Ghandi is reported to have said: “I like your Christ, I do not like your Christians, and they are so unlike your Christ.” Though the source or context of this quote is unknown, it does capture the widely held perception that Jesus’ followers often do not live up to what they believe.
This gap between what we believe and how we live is readily apparent to those around us (even if not to us). Strangely, this is no different to those counted in the hall of fame in Hebrews 11 as there are some who had serious character flaws—Samson, David, Abraham—yet nonetheless their names are there. Despite this, Jesus’ followers are called to live a holy life (1 Peter 1:15; 1 Timothy 4:7b). So how does God exist in a person’s life where sin and the war with sin still rages on within? In other words, what does God look for in us when we are caught between the tension to live a godly life in the face of the battle with sinful tendencies and sin in our lives?
To explore this question, there is no better case study than Judas and Peter. There are some striking similarities: they both spent three-and-a-half years with Jesus and had the best formative teaching as well as the same opportunities. But it is the crucial differences between Judas and Peter that will help us navigate these questions.
Firstly, let’s look briefly at Peter’s life. Peter, when called by Jesus, immediately responded (Luke 5:6-8) and became a prominent disciple. Yet Peter can be characterised as self-serving, self-focused and a man who trusted in his own wisdom about divine things (Matthew 14:28). Peter tried to prevent Jesus from dying on the cross (Matthew 16:22). Peter was egotistical, he wanted to be the greatest (Mark 9:34) and sought reward for following Jesus (Matthew 19:27). Despite these character flaws Peter was ready to pledge absolute faithfulness and was even willing to die with Jesus (Matthew 26:33-35; Mark 14:30,31; Luke 22:33,34), but it was at Peter’s denial that his relationship with Jesus hit rock bottom.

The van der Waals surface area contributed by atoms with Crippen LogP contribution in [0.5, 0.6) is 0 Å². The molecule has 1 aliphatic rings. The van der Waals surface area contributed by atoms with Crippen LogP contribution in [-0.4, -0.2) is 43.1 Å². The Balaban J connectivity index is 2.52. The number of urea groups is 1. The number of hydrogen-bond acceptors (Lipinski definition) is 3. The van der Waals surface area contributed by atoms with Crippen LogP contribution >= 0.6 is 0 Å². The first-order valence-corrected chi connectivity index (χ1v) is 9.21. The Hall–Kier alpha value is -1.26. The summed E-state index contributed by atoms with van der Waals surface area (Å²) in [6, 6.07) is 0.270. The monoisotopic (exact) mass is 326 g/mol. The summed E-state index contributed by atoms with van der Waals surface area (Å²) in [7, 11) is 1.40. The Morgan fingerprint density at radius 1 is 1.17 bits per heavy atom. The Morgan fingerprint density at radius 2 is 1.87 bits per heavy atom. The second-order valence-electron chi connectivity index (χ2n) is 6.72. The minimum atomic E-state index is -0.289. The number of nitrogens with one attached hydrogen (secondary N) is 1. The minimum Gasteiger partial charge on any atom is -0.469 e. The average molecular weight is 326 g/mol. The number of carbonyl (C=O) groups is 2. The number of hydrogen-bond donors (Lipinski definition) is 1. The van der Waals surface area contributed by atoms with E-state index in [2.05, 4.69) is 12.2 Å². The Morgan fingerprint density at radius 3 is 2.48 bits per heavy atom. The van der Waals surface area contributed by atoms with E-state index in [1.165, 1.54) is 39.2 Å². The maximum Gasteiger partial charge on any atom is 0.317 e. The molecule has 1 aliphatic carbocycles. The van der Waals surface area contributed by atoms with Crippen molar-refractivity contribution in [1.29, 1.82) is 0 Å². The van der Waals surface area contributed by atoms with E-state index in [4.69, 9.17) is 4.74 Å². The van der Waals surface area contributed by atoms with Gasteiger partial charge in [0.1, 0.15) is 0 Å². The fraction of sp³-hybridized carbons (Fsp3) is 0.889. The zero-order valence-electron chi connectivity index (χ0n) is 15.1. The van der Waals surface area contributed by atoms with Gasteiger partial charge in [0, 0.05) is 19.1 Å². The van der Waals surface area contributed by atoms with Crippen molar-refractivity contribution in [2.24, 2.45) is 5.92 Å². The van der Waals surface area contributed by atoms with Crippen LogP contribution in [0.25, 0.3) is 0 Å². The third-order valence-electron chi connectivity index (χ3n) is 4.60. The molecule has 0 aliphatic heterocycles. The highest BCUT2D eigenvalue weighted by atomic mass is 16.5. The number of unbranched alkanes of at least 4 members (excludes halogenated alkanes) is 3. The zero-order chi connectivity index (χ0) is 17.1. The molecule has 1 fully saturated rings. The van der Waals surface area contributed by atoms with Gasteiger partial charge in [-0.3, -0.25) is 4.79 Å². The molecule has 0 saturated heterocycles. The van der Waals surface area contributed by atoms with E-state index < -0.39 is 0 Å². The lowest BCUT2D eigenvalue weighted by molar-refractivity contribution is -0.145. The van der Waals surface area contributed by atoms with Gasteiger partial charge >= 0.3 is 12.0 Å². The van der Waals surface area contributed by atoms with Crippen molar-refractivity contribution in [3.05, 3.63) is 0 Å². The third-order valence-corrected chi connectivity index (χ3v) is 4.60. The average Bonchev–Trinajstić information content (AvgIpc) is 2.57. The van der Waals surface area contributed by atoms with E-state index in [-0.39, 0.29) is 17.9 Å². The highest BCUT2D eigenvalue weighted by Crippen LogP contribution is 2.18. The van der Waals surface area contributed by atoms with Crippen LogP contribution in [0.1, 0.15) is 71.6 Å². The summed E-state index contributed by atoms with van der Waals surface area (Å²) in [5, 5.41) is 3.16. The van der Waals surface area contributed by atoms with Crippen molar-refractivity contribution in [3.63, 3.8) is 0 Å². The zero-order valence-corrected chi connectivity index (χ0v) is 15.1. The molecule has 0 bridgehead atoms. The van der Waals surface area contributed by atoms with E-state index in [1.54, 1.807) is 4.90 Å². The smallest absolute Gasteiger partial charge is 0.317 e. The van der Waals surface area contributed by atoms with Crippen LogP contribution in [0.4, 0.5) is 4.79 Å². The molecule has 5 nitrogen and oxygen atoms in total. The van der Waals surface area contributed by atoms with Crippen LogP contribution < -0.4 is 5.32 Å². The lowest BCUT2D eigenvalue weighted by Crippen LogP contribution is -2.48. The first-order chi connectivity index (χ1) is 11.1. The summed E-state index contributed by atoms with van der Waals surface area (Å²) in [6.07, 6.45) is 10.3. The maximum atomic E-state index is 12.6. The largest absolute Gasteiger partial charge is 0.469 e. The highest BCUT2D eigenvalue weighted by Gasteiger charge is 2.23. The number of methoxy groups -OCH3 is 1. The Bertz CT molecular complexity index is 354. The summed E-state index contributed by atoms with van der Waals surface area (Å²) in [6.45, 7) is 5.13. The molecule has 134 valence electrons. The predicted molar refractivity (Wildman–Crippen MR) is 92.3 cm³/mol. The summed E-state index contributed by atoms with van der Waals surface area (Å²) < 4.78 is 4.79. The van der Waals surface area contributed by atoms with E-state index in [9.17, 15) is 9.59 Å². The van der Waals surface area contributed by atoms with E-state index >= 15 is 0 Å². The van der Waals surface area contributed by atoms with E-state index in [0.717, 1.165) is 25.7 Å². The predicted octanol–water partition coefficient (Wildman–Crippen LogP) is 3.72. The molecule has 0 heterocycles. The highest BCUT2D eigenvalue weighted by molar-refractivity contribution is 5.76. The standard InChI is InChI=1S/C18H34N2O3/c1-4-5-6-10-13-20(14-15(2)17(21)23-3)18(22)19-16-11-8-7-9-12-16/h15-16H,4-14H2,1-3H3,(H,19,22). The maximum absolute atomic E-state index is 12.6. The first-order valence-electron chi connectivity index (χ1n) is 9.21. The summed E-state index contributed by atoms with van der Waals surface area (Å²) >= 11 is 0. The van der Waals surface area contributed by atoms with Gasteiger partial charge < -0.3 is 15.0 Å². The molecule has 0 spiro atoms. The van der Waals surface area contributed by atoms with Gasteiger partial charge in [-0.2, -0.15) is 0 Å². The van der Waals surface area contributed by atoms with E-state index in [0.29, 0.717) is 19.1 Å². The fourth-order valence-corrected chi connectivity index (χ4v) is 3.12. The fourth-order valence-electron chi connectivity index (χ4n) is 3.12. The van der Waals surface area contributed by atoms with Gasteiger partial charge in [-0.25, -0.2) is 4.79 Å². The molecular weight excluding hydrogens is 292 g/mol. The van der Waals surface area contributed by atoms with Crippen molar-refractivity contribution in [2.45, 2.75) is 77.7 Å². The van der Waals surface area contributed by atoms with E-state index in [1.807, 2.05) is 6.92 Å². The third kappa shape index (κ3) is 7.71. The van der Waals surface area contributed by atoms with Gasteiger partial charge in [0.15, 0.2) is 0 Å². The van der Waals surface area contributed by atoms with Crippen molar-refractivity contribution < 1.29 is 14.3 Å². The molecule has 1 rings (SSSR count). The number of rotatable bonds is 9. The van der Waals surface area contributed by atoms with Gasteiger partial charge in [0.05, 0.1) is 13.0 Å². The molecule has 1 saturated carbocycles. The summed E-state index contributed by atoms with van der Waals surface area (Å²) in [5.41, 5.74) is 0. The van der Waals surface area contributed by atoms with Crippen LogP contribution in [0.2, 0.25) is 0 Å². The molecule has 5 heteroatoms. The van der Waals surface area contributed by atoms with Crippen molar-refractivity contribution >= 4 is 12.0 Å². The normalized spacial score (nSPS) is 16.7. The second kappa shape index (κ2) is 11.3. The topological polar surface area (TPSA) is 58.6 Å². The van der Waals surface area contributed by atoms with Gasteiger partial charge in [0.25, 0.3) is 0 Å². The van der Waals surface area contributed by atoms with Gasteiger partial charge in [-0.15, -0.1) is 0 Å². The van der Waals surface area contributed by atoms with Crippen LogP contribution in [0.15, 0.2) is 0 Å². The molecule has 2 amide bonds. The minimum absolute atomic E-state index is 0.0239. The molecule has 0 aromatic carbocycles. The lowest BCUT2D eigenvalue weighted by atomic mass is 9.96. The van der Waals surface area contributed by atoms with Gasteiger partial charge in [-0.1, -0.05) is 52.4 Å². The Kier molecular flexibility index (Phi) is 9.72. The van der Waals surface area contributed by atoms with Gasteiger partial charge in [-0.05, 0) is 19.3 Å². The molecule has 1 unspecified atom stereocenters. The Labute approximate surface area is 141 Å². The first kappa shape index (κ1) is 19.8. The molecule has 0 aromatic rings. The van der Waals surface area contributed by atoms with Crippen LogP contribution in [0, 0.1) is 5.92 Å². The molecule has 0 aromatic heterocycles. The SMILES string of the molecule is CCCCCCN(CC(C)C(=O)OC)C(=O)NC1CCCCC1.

Like Peter, Judas was chosen by Jesus as one of the 12 disciples (John 6:71). Judas was also self-serving, proud (John 13:27-30) and like all the disciples he was ambitious (Mark 9:33-37). Judas, in a privileged position as treasurer, was covetous—he stole money (John 12:6). He raised his voice in criticism of Mary anointing the feet of Jesus. He saw nothing beautiful in the gift for which Jesus praised her; he only demonstrated his avarice. Judas achieved infamy for his betrayal of Jesus for 30 pieces of silver (Matthew 26:15).
Both disciples misunderstood the nature of the Messianic kingdom. Peter and Judas indeed came face-to-face with their sinful nature. Both battled with their sinful desires and both were gripped by the weakness of human nature. Peter’s betrayal is portentously juxtaposed to Judas’ betrayal, yet the outcomes could not be further apart—so what made the difference?